“My practice is sexual and reproductive health, and my passion is empowerment,” said USF College of Public Health graduate Nanah Fofanah.
Born in Sierra Leone and growing up in Virginia, Fofanah’s views of the world have been shaped by her upbringing, faith and experiences. From her experience living in Sierra Leone, as well as Ghana, where she lived for a few years before high school, she’s witnessed the gender stereotypes that are still the norm there today.
“I’ve always liked a challenge and have been a ‘tomboy,’ so if you tell me I can’t do something, especially because I’m a girl, I make sure to get it done and do it well,” she said.
Now, the goal is to share her own education and confidence with those in need.
“I wanted to be able to help women, specifically, and of course, communities as a whole,” she said.
And with her MPH degree, she’s well on her way.
“Education was always something my dad pushed upon us,” she said, explaining that secondary education is a given in her family. “The one thing you’re going to die with, the one thing that nobody can take away from you no matter what happens, is knowledge.”
USF drew Fofanah in with its world-renowned professors and its proximity to the beach. Fofanah said that she researched the school top to bottom and ultimately decided that it was the program for her.
Her interest in maternal and child health guided her, and the college’s MCH Leadership Program was a huge selling point.
“The fact that they had this program that gives students the opportunity to get into the field and that gives them a scholarship to do it? I had to apply,” she said.
She was accepted to the program, and she looks back on that as one of her proudest achievements in her time at USF. Another proud moment was serving as president of the Maternal and Child Health Student Organization and coordinating the organization’s annual symposium, which was very successful and featured Dr. Camara Jones, the current president of the American Public Health Association, as the keynote speaker.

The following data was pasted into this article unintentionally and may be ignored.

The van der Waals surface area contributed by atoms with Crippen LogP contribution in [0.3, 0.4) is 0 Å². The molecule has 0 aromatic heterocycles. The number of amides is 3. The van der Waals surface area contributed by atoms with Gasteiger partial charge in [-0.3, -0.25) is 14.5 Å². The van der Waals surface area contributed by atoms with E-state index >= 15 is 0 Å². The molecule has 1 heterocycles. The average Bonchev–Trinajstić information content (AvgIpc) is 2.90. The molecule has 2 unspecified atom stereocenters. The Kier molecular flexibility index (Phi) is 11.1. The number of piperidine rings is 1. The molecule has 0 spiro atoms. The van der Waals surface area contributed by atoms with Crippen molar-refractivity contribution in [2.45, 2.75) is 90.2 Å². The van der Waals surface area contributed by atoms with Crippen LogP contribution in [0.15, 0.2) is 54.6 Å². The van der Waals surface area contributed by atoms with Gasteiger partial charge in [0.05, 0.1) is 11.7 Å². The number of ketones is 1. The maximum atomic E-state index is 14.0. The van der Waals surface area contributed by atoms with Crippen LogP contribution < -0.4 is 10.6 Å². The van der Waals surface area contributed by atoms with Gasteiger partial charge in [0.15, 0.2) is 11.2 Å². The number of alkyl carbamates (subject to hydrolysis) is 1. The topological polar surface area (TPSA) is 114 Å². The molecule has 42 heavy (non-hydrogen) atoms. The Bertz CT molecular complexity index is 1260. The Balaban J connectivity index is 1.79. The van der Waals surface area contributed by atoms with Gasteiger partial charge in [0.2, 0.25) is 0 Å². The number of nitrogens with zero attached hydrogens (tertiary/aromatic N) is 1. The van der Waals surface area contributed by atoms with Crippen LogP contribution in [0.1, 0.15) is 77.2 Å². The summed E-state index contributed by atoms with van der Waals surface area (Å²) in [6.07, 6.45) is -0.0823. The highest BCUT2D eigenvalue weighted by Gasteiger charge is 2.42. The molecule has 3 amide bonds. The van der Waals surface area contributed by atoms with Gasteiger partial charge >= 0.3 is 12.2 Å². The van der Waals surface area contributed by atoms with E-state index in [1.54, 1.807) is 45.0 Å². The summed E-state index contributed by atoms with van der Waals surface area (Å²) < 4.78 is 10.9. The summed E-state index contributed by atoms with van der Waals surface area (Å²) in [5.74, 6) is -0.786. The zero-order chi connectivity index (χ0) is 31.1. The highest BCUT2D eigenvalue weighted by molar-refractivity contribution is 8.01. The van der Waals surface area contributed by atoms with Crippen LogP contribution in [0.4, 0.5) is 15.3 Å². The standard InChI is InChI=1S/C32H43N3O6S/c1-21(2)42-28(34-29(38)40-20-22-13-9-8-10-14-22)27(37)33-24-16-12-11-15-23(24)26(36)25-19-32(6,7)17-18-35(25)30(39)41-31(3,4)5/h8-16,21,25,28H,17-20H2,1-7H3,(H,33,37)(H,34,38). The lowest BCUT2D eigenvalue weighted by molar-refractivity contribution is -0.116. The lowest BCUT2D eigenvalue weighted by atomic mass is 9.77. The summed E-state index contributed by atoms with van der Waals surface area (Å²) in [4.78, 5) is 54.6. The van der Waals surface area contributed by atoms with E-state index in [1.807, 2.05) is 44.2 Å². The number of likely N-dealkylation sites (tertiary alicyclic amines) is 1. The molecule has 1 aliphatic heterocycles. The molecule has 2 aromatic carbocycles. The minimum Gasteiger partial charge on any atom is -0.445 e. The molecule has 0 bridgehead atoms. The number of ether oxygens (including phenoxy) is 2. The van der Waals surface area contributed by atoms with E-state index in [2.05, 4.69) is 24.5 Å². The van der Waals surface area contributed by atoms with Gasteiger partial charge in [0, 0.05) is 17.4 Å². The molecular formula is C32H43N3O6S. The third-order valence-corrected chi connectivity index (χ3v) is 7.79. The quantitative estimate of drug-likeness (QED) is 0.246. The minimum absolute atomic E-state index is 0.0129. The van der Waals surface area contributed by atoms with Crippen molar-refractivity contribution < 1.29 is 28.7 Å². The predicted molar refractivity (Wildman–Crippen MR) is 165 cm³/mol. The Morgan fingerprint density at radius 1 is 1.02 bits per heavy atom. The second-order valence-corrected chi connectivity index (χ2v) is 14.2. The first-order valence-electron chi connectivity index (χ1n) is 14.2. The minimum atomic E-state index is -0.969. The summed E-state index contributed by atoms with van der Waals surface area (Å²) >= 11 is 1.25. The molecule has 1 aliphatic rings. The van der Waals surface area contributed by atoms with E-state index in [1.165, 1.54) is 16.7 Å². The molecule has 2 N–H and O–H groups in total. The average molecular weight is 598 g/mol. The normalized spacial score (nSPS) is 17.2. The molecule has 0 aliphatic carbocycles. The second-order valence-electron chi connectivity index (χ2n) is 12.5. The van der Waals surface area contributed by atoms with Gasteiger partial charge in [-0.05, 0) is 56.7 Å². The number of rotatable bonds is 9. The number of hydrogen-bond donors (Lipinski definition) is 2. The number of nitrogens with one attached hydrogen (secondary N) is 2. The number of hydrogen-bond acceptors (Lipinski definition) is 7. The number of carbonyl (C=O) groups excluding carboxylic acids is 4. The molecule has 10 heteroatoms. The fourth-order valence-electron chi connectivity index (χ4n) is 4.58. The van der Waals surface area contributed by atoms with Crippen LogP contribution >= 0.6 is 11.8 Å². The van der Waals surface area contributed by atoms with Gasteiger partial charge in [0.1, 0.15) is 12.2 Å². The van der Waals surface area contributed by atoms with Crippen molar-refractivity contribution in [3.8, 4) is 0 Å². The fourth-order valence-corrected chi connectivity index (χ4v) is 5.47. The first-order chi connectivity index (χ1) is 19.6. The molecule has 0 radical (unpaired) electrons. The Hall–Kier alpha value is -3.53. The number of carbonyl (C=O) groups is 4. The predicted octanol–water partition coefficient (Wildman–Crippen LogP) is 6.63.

Beyond her achievements, Fofanah said that her favorite memories from the college are of the people she’s met and has had the opportunity to interact with.
“It’s meeting people that you truly feel like you can always call on, and being able to be in a place where, although it’s new, it’s comfortable,” she said. “I made a friend, who I met on the first day of orientation, and we’re still close today.”
Due to the strong leadership and guidance of those around her, Fofanah has been able to grow in innumerable ways at COPH.
She thanks God, her husband Jerrell Frederick, her in-laws, her family, along with all her friends that helped see her through her journey. She also thanks the strong women in her life for showing her different things not only about their lives, but about herself. Her advisors and mentors, particularly Dr. Joann Richardson from VCU; Molly Fitzgerald, a fellow T. C William High school alumna; Laura Hamilton, president of the non-profit Bridging Freedom and Fofanah’s mentor through the MCH Leadership Program; and Drs. Ellen Daley and Jaime Corvin here at USF, have played key roles in her academic career and she’ll be able to take their guidance with her though all future endeavors.
“What I’m really looking forward to about graduation is just getting to pursue my passion. That’s what I’m excited about: finding that opportunity to be in a place where I’m being helpful, and I’m practicing what I love,” she said.
“I truly believe that nobody ever has it all together,” she said. “I think that you continue to figure it out, but I know that in grad school I feel more confident that I am in the right place and the right field and doing what I need to do and that the thing that I am passionate about continues to be important to me.”
One of the things that has remained constant, however, is her dedication to women and girls everywhere.
“My dream career would be to be able to be my own employer where I’m working with other people to provide the right services to women and children in their communities,” she said. “I think that’s where I see myself being, a place where I’m learning, where I’m sharing, where I’m gaining, and where I’m also giving to people, and where we’re all better for it.”
If she could do anything, Fofanah said that her dream job would be to run her own non-profit.
“I’ve always wanted to have my own women’s health center in a developing country, preferably my country of birth, where women and children die every day of very, very preventable conditions,” she said. “I want to be developing myself and my passion and making sure my life and career is fulfilling.”
She says that her graduate experience has been different from that of her undergraduate studies because she’s been able to see herself grow and become more aware of who she is.
“I’m almost at a full circle in terms of who I am,” Fofanah said.
Story by AnnaMarie Koehler-Shepley, USF College of Public Health